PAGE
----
"Behind the numbers lie the blighted lives of people forced to leave their homes, often at a moment's notice and in the most traumatic of circumstances," said the two organisations.
People who flee inside their own country often receive "little protection and assistance from their governments," it said.
And in poor countries and places with weak governance, most IDPs "live in conditions of extreme vulnerability, and are often at risk of further upheaval and long-term impoverishment."
The report said conflict and violence spurred 75 per cent of all new displacement across Africa, up from 70 per cent in the same period a year earlier.
"This dire and clearly worsening situation demands a new approach that goes beyond humanitarian action to address the causes and long-term implications of internal displacement," IDMC chief Alexandra Bilak said in the statement.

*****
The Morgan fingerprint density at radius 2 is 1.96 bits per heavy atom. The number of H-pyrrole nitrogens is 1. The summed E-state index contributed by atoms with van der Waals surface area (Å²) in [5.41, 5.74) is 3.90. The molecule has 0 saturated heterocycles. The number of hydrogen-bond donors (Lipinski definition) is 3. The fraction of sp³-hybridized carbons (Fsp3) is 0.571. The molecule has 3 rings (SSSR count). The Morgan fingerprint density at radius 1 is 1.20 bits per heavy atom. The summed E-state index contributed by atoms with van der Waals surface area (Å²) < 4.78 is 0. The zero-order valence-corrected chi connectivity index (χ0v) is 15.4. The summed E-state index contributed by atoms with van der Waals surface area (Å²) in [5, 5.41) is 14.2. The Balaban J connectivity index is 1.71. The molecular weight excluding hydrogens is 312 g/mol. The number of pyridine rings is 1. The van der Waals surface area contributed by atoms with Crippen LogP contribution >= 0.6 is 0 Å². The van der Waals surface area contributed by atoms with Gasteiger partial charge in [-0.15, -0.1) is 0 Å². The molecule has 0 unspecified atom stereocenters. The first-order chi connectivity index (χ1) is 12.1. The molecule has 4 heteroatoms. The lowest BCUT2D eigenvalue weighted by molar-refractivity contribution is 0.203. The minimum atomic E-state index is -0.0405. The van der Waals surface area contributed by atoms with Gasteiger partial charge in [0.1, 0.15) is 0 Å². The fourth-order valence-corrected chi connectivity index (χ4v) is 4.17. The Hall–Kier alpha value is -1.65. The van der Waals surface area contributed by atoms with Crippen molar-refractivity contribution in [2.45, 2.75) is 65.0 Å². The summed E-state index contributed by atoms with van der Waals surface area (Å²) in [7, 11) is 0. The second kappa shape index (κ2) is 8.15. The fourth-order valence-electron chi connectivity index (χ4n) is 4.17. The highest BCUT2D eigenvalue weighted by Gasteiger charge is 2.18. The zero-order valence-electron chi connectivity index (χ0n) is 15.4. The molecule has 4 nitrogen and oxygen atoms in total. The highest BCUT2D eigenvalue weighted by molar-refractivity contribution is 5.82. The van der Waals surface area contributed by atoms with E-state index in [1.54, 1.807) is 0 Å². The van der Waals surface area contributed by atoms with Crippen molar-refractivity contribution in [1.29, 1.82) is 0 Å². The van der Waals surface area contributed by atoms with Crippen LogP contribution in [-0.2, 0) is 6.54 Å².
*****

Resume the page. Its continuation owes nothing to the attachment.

Reversing this trend would require "early action on conflict prevention and peace-building, and overall economic and political development," she said.
And reducing risk could also help slash the number of people displaced by natural disasters.
"Effective risk reduction measures help to reduce the impact of disasters, the number of people they displace and the length of time it takes them to rebuild their lives," it said.